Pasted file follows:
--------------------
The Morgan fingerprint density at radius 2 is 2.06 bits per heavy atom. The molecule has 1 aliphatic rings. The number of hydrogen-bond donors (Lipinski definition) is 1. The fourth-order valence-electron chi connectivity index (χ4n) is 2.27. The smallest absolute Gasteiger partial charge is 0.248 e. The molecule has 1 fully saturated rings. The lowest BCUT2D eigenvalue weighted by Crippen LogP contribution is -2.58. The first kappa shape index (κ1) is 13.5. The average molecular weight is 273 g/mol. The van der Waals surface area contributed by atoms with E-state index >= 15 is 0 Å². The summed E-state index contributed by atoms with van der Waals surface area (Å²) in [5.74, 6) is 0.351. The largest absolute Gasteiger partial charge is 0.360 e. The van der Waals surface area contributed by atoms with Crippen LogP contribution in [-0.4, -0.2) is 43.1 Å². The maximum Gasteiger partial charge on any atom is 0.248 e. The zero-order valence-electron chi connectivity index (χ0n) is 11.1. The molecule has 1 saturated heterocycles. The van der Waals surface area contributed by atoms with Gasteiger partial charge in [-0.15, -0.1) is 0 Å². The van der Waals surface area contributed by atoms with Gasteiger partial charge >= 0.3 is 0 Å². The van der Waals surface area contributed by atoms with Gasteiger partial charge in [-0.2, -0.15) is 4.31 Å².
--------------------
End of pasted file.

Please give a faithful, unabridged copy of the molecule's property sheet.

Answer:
The Morgan fingerprint density at radius 2 is 2.06 bits per heavy atom. The molecule has 1 aliphatic rings. The number of hydrogen-bond donors (Lipinski definition) is 1. The fourth-order valence-electron chi connectivity index (χ4n) is 2.27. The smallest absolute Gasteiger partial charge is 0.248 e. The molecule has 1 fully saturated rings. The lowest BCUT2D eigenvalue weighted by Crippen LogP contribution is -2.58. The first kappa shape index (κ1) is 13.5. The average molecular weight is 273 g/mol. The van der Waals surface area contributed by atoms with E-state index >= 15 is 0 Å². The summed E-state index contributed by atoms with van der Waals surface area (Å²) in [5.74, 6) is 0.351. The largest absolute Gasteiger partial charge is 0.360 e. The van der Waals surface area contributed by atoms with Crippen LogP contribution in [-0.4, -0.2) is 43.1 Å². The maximum Gasteiger partial charge on any atom is 0.248 e. The zero-order valence-electron chi connectivity index (χ0n) is 11.1. The molecule has 1 saturated heterocycles. The van der Waals surface area contributed by atoms with Gasteiger partial charge in [-0.15, -0.1) is 0 Å². The van der Waals surface area contributed by atoms with Gasteiger partial charge >= 0.3 is 0 Å². The van der Waals surface area contributed by atoms with Gasteiger partial charge in [-0.2, -0.15) is 4.31 Å².